There is only one Commons Amendment to this Bill—namely, in page 1, lines 8 and 9, to leave out the words— Shall not be elected as chairman of a county council or mayor of a borough, and to insert the words— If elected as chairman of a county council or mayor of a borough shall not by virtue of holding or having held that office be a justice of the peace. and I beg to move that your Lordships do not insist on your Amendment. The House may remember what occurred on the last occasion. I was in charge of the Bill, and I said that in my opinion the question was one of very small practical importance, and therefore I did not wish to attempt to force the House to vote one way or the other; but it seemed to me a pity, as you were giving power to women to sit on these bodies, to make this grudging limitation which could not have any practical effect, more particularly as I think it is certain that for some time, at any rate in the case of the larger local authorities, the possibility of a woman sitting as mayor is unlikely. I think it is not necessary to explain the effect of restoring the Bill to its original form. By its original form a woman can be mayor of a borough or chairman of a county council, but if she holds one of those positions she cannot be a justice of the peace; and the Amendment which was inserted by your Lordships on the Motion of the noble Earl, Lord Camperdown, prevented her from occupying the position of mayor of a borough or chairman of a county council. When it went down to the House of Commons the Bill was put back into its original shape on the Motion of an independent Member, the House of Commons agreeing to that course without a division. I hope that, under the circumstances, your Lordships will not insist on your Amendment. The matter, as I have said, is not a very large one, and I do not think it is one on which it is worth while to engage in a contest with the other House of Parliament.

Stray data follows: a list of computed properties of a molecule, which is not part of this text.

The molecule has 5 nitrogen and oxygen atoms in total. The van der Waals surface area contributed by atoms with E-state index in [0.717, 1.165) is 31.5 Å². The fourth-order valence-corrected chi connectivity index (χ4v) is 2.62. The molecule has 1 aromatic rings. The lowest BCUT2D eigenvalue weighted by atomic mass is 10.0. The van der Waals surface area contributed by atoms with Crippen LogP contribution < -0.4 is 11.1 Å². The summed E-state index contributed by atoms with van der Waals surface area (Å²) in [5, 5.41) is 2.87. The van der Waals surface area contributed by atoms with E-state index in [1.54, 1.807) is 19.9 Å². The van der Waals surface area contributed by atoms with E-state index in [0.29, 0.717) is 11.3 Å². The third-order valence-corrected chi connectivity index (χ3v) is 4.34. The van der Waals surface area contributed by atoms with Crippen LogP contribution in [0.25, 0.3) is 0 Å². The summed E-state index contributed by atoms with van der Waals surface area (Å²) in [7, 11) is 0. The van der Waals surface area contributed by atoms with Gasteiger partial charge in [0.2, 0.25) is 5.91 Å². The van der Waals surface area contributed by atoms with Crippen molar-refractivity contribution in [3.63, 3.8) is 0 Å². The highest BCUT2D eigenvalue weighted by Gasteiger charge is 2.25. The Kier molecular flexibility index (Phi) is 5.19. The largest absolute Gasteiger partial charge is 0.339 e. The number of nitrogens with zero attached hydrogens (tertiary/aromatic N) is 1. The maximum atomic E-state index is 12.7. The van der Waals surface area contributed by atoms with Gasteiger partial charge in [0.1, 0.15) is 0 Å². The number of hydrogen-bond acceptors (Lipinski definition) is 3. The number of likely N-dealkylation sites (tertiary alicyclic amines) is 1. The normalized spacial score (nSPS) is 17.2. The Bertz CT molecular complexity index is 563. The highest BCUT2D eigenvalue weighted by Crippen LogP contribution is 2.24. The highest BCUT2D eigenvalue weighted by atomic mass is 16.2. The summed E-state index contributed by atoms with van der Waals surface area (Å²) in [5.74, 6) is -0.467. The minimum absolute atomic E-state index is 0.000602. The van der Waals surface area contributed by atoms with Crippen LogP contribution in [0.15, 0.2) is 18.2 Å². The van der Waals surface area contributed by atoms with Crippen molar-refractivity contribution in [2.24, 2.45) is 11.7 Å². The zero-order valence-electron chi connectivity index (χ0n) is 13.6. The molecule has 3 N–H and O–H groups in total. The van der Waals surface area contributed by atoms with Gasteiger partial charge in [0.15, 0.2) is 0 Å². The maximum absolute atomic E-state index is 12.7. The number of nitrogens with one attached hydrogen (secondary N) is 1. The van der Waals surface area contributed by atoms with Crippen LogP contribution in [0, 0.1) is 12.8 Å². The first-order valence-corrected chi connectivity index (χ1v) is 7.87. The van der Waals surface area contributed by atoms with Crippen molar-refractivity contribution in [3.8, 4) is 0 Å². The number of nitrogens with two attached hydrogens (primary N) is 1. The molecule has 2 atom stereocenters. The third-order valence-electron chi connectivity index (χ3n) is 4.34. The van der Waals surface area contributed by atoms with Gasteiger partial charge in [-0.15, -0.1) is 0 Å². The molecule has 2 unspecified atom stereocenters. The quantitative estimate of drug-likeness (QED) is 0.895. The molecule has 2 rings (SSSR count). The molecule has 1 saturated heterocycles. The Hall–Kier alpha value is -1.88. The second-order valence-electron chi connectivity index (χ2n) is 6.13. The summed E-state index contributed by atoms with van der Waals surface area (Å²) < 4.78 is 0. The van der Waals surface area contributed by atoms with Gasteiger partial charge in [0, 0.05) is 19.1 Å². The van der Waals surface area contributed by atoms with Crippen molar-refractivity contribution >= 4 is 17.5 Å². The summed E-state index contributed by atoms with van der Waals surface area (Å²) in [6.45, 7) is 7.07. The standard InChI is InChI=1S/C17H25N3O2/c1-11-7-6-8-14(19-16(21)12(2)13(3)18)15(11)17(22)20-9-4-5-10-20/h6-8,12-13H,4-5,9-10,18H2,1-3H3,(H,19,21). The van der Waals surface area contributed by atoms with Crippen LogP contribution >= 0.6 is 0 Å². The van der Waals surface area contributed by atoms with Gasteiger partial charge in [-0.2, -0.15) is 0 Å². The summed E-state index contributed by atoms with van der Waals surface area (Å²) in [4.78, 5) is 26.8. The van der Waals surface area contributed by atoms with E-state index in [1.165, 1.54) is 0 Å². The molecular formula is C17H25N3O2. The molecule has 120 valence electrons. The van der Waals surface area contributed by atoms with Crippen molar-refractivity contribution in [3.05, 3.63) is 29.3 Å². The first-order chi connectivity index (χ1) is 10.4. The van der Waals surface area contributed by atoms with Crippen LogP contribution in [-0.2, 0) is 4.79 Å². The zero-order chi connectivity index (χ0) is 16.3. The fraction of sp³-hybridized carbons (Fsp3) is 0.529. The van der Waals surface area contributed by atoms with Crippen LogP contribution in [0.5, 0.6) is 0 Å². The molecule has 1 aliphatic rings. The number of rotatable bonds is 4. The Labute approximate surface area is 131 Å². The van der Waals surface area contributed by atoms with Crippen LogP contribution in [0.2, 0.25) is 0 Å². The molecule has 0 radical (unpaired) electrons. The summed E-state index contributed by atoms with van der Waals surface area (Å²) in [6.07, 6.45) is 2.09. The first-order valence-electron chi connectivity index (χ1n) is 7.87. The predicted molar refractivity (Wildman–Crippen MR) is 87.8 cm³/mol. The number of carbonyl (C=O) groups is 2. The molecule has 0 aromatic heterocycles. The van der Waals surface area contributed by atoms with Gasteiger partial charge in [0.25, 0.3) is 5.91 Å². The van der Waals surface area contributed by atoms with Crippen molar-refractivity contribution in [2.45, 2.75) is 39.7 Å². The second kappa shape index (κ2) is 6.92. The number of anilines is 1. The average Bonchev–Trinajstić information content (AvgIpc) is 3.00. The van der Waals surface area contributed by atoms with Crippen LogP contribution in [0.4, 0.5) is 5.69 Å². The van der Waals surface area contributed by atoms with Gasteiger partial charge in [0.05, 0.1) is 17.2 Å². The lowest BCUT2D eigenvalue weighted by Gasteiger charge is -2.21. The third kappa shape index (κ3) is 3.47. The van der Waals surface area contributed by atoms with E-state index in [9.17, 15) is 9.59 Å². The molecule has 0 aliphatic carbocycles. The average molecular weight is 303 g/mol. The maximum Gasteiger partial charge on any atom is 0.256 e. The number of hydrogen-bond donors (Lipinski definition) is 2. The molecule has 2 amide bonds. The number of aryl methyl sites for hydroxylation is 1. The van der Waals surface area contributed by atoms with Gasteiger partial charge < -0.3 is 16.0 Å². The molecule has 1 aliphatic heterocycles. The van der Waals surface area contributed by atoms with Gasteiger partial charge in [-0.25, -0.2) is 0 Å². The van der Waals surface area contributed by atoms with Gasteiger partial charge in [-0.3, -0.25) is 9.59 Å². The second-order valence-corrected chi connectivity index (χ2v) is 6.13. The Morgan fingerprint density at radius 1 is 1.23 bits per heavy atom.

Moved, "That this House does not insist upon its Amendment."—(The Earl of Crewe.)